Yes, You Can Beat the Burnout The research suggests that burnout is a huge problem and something that public health administrators may need to work on in a structured systemic manner. BUT YOU CAN do some things too to help yourself. Specific problems arising in each caregiving circumstance must be addressed at a practical level. Keep solutions as simple as possible. Brainstorm with friends and family members, talk with other experienced caregivers for their ideas, create a helping hands website to recruit help. http://www.lotsahelpinghands.com/
Make the most of existing systems of care/support, including healthcare, social services Access services available to you. Call for community resources using United Way’s 211 number or use the NY Connects number 518- 447-7177 for Albany County. Develop effective strategies for communicating effectively with healthcare professionals. –Ask questions, be prepared with what you wanted to talk about written down so you won’t forget. Use respite, consumer directed or otherwise.
Give permission Give permission to yourself for self-care. Eat right, exercise and sleep well. Take breaks from caregiving. Give permission for others to help when offered. Say Yes! Encourage the use of all available supports as early in the caregiving process as possible Give permission to yourself to ask for help. Many times people want to help but just don’t know what to do. Give permission to yourself accept all the feelings that come up. Feel the emotions without guilt.
Join a group Knowing you are not alone Participating with others for problem-solving or designing solutions and tracking the impact of these approaches Sharing insights about family role restructuring Helping family members adopt a future orientation in order to anticipate transitions Building supportive relationships with others who understand your situation and your needs as you live this caregiving role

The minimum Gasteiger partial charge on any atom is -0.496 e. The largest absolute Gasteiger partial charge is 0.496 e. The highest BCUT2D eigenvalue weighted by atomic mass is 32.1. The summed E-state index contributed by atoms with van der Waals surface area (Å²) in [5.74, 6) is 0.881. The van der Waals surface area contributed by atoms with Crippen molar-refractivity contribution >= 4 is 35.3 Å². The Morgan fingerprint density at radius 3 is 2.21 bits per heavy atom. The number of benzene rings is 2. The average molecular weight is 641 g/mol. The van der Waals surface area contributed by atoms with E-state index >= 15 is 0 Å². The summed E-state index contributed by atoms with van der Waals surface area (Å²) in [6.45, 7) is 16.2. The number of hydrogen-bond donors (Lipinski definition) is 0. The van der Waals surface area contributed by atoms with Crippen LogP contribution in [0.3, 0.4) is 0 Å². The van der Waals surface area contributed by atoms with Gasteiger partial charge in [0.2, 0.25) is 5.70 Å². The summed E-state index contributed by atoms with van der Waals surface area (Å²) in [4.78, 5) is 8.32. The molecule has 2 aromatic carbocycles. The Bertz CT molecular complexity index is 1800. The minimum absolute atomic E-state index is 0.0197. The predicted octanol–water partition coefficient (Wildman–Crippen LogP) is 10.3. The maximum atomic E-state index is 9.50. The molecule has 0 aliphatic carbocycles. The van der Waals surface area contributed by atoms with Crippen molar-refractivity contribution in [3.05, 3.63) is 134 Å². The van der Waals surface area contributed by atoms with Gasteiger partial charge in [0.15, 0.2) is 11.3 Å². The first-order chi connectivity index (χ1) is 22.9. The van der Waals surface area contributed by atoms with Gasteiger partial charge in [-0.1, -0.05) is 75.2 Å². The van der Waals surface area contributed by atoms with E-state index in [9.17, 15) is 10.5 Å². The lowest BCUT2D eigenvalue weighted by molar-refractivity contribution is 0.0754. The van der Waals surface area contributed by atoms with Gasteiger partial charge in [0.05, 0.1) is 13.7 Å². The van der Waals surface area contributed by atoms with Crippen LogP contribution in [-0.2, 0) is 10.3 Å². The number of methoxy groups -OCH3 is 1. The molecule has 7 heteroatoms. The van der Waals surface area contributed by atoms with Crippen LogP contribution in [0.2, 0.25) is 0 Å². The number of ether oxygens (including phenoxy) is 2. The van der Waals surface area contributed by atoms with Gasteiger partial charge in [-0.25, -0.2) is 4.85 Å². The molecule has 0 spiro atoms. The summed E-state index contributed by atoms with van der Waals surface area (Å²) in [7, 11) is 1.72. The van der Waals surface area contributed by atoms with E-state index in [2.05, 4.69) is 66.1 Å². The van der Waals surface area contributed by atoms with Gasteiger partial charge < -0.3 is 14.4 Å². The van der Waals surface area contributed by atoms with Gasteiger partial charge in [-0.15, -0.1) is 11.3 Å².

Consider peer coaching or counseling to… Enhance coping with sadness, anger, fear, guilt and dread in response to caregiving and a care recipient’s illness Increase empathy toward and tolerance of a care recipient’s emotional and behavioral problems Enhance problem-solving skills to address challenges with caregiving, with family dynamics, and with navigating care systems
Make time - Use respite Take a breather, a break, some time off, and hit the pause button. Schedule a vacation. Get a massage. You cannot be super man or super woman.
Uncomfortable with leaving? Ask a family member or friend to stop by and visit your loved one while you take a break. Short breaks help too! –Try an hour or two and: visit the gym, sit quietly meditating or in prayer, practice yoga or tai chi. –Take a 20-minute break in order to take a walk or write in your journal. –Have a smoothie or hot chocolate with a friend.
Summary Don’t underestimate the drain you experience as caregivers. Don’t ignore signs of stress. Helpful options include: –Keep solutions simple. –Set up a simple way for others to help, such as a helping hands website to accept and ask for help. –Make the most of existing systems. –Practice healthful living. –Accept that there are things you cannot change and give yourself permission to get in touch with your feelings. –Talk with others, join a group. –Arrange support through counseling, church, coaching, etc. –Use respite. Short AND long breaks are necessary to your health.
Would you like to learn more about our agency’s services? Find us on the Web at www.cccaregivers.orgwww.cccaregivers.org Call us at 518-449-2001 SERVICES Respite, with any level of provider service or assistance for paying a friend or relative to provide respite. information and assistance, and telephone support in 14 counties Support Groups in Albany and Rensselaer Counties New: Adult peer caregiving-to caregiver friending